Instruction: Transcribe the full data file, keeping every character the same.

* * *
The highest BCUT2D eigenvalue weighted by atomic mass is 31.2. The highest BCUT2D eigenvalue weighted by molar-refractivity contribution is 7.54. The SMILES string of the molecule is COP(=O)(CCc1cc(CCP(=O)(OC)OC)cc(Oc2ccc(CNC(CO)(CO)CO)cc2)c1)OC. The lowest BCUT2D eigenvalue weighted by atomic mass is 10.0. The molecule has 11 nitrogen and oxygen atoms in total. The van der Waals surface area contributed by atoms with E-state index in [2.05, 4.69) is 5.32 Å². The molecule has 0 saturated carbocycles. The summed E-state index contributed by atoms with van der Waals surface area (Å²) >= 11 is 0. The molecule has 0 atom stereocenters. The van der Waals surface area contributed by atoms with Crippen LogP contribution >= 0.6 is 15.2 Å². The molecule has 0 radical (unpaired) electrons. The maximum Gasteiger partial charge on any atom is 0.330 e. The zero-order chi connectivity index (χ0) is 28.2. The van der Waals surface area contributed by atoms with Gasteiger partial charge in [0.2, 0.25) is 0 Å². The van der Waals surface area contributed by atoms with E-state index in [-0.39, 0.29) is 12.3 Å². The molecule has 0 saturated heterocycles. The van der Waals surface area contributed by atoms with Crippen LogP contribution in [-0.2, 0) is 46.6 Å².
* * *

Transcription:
The highest BCUT2D eigenvalue weighted by atomic mass is 31.2. The highest BCUT2D eigenvalue weighted by molar-refractivity contribution is 7.54. The SMILES string of the molecule is COP(=O)(CCc1cc(CCP(=O)(OC)OC)cc(Oc2ccc(CNC(CO)(CO)CO)cc2)c1)OC. The lowest BCUT2D eigenvalue weighted by atomic mass is 10.0. The molecule has 11 nitrogen and oxygen atoms in total. The van der Waals surface area contributed by atoms with E-state index in [2.05, 4.69) is 5.32 Å². The molecule has 0 saturated carbocycles. The summed E-state index contributed by atoms with van der Waals surface area (Å²) >= 11 is 0. The molecule has 0 atom stereocenters. The van der Waals surface area contributed by atoms with Crippen LogP contribution >= 0.6 is 15.2 Å². The molecule has 0 radical (unpaired) electrons. The maximum Gasteiger partial charge on any atom is 0.330 e. The zero-order chi connectivity index (χ0) is 28.2. The van der Waals surface area contributed by atoms with Gasteiger partial charge in [0.2, 0.25) is 0 Å². The van der Waals surface area contributed by atoms with E-state index in [-0.39, 0.29) is 12.3 Å². The molecule has 0 saturated heterocycles. The van der Waals surface area contributed by atoms with Crippen LogP contribution in [-0.2, 0) is 46.6 Å².